Five Gluten-Free Alternative reasons to love Revital

Lydiah Igweh
wellbeing
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29

Nov 18

At Revital, they understand how important your every-day habits, diet and lifestyle choices are to your health. Their vision is not about creating a ‘new you’, but to help you be the best you can possibly be. If that isn’t enough here are five gluten-free alternative reasons to love Revital from Revital’s Head Nutritionist Shona Wilkinson.  Shona has vast experience in the supplement industry, she is a  nutrition and health writer who specialises in the formulation of supplements.

Top 5 Tips for a Gluten-Free Alternative

Gluten is a protein found in certain grains, including wheat, barley and rye. It is the constituent that gives elasticity and stickiness to dough. It can be present in high amounts in the average Western diet due to all the readily available foods that contain or are made from these grains. These include the most obvious — bread, pasta, cakes, biscuits, couscous, pizza, ready meals — but gluten can also be found in condiments, sauces, soups, gravy, stuffing mixes, stock cubes, sausages and many other prepared foods.

 

Perhaps because gluten is so prevalent in our diet, some individuals may develop an intolerance or sensitivity to it. Their immune system reacts to the gluten and this may cause symptoms such as digestive disturbances, headaches, tiredness, and even joint pain. Coeliac disease is an extreme reaction to gluten, which is actually an autoimmune condition and means that the person has to exclude all sources of gluten for the rest of their life for full health to be restored and maintained. A general gluten intolerance or sensitivity is usually less severe than coeliac disease, and gluten may not need to be excluded long term.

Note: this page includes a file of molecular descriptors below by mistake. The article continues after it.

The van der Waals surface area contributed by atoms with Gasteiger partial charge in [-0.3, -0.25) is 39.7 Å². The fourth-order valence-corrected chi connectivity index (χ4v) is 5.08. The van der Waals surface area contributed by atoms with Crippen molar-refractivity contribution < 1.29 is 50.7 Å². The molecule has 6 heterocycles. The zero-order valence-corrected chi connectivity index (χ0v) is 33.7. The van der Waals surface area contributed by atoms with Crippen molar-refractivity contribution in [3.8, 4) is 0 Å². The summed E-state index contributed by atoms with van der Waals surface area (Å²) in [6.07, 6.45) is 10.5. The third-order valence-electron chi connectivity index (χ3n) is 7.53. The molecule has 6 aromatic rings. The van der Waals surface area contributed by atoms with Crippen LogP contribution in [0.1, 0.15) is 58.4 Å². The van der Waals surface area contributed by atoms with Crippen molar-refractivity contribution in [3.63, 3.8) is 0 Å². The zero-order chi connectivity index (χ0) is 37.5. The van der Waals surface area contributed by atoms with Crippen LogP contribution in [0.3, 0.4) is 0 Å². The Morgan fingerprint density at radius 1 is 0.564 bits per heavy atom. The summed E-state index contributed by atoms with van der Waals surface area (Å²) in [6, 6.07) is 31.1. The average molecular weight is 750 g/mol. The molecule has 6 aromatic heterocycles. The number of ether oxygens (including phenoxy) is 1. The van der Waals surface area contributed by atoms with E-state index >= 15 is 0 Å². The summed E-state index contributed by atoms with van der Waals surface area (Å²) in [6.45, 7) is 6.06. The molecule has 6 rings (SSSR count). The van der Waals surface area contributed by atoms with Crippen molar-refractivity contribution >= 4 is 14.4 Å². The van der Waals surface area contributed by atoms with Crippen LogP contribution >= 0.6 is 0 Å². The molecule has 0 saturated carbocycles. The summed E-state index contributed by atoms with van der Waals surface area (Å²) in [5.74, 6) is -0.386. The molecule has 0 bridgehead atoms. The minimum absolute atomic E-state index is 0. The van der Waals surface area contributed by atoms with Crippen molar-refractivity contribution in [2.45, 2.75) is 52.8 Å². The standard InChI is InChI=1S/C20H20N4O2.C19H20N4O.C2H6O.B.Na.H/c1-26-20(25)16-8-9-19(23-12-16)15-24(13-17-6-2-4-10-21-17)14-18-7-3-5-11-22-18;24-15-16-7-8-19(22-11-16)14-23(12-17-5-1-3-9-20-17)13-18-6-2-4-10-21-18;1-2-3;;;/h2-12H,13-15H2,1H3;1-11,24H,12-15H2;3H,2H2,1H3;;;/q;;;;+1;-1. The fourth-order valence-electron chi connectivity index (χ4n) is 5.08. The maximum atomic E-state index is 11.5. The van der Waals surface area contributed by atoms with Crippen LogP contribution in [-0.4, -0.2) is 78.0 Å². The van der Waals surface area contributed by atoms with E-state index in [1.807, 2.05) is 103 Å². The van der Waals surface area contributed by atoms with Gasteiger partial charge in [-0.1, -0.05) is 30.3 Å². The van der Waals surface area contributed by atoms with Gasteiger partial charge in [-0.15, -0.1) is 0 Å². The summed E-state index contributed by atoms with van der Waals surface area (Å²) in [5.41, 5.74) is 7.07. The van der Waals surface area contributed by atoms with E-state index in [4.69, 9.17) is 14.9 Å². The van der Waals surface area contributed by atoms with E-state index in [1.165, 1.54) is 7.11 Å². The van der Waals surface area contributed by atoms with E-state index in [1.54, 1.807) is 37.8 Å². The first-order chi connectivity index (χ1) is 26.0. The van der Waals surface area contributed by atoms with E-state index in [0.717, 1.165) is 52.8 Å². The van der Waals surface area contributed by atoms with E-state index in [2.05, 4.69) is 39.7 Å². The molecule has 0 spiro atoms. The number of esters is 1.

How do I know if I have a gluten intolerance?

Food intolerance testing will show whether you have a gluten intolerance. If you suspect you may have a food intolerance but don’t want to do a test, you can keep a ‘food diary’ where you record everything you eat and your symptoms for a period of a week or so, to see if you can make any links. Or you may also already suspect that you have a gluten intolerance due to symptoms that you experience after you eat gluten-containing foods. This may be enough to prompt you to try going gluten-free for a period of time to see if your symptoms improve. We would suggest trying this for a period of one to two months initially. Make sure that you find good alternatives to gluten-containing foods and, if in doubt, see a nutritional therapist for a proper food plan that will make sure you are not lacking any nutrients.